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Success strategy that works everywhere

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in Leaders & Managers,Workplace Communication

When Microsoft executive John Wood went hiking in Nepal in 1998, he didn’t figure on stumbling across a school that owned only four books locked away in a cabinet like icons.

The headmaster gave him something to think about, saying: “Perhaps, sir, you will someday come back with books.”

It got Wood to pondering on the world’s 850 million people who lack basic literacy. He did go back to that school with books. What’s more, he quit his job and dedicated himself to distributing books in the developing world, including Vietnam, Laos and Sri Lanka. Today, his foundation — Room to Read — has stuffed 3,000 libraries with more than 1 million books.

Wood’s strategy:
  • Thinking big is the only way to produce big results. Wood points to’s founder, Jeff Bezos, as his inspiration, for proclaiming his company “Earth’s biggest bookstore” before it had sold a single volume. Now, it is.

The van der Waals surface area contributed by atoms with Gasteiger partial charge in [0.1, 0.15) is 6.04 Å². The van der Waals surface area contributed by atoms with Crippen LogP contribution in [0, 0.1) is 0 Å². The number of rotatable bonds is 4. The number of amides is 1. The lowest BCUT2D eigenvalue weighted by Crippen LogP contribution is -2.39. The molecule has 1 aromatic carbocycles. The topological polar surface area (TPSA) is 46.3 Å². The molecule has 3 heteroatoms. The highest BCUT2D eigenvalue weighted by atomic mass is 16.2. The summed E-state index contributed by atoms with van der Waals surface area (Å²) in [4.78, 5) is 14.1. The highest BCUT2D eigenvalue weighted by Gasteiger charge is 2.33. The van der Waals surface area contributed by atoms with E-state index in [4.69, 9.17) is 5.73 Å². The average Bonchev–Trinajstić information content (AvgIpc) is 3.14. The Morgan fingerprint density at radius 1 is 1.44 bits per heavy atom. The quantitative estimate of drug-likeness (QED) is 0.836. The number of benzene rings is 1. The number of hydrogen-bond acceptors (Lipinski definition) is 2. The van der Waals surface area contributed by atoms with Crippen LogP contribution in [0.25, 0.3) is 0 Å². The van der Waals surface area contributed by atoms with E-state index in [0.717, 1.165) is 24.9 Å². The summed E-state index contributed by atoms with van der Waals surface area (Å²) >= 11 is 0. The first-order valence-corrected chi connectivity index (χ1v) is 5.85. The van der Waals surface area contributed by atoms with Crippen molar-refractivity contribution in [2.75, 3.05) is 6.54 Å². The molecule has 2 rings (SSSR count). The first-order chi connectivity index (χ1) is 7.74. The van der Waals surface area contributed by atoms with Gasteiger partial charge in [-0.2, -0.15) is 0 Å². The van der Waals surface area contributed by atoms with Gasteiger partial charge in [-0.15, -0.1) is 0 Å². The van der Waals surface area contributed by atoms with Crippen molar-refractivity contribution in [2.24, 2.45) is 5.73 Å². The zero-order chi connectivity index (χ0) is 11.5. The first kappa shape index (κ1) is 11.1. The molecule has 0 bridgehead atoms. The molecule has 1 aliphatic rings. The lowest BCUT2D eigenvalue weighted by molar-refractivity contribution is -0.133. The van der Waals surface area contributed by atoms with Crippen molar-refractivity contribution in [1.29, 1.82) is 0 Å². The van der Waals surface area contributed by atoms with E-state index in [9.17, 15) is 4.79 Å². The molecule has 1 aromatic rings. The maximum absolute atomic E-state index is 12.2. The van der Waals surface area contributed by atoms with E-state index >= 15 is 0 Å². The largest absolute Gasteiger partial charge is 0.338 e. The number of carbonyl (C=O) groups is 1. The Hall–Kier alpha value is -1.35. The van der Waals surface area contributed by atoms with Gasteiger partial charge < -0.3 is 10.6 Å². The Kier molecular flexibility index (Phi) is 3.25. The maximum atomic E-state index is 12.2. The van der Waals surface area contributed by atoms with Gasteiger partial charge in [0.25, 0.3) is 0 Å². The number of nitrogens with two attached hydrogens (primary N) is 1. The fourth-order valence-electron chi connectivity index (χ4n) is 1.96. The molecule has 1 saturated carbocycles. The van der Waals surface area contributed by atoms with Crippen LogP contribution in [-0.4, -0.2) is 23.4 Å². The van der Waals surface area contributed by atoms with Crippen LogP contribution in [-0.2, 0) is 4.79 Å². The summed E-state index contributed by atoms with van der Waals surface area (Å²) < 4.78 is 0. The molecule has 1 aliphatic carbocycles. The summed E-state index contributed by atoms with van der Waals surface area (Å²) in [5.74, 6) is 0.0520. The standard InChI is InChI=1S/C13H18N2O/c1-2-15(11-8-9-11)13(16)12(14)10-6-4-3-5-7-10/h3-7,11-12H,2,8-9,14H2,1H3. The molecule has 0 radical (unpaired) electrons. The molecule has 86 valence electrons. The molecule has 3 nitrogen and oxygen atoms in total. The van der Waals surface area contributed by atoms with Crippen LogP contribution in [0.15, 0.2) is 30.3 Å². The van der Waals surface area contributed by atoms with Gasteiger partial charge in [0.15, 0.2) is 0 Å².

• When it comes to overhead, think small. Keep your staff tiny and close-knit, well compensated and listened-to. Room to Read maintains an overhead of only 8 percent. The group can build a whole school, with a library, for about $12,000.

  • Demand sweat equity. Wood uses a variation of the challenge grant model, requiring recipient communities to pitch in whatever they can: land, materials, labor.

  • Bring your “commando lifestyle” to the task. Whatever you do, fight for it heart and soul.
—Adapted from “How John Wood left Microsoft to change the world through books (including his own),” Knowledge@Wharton,

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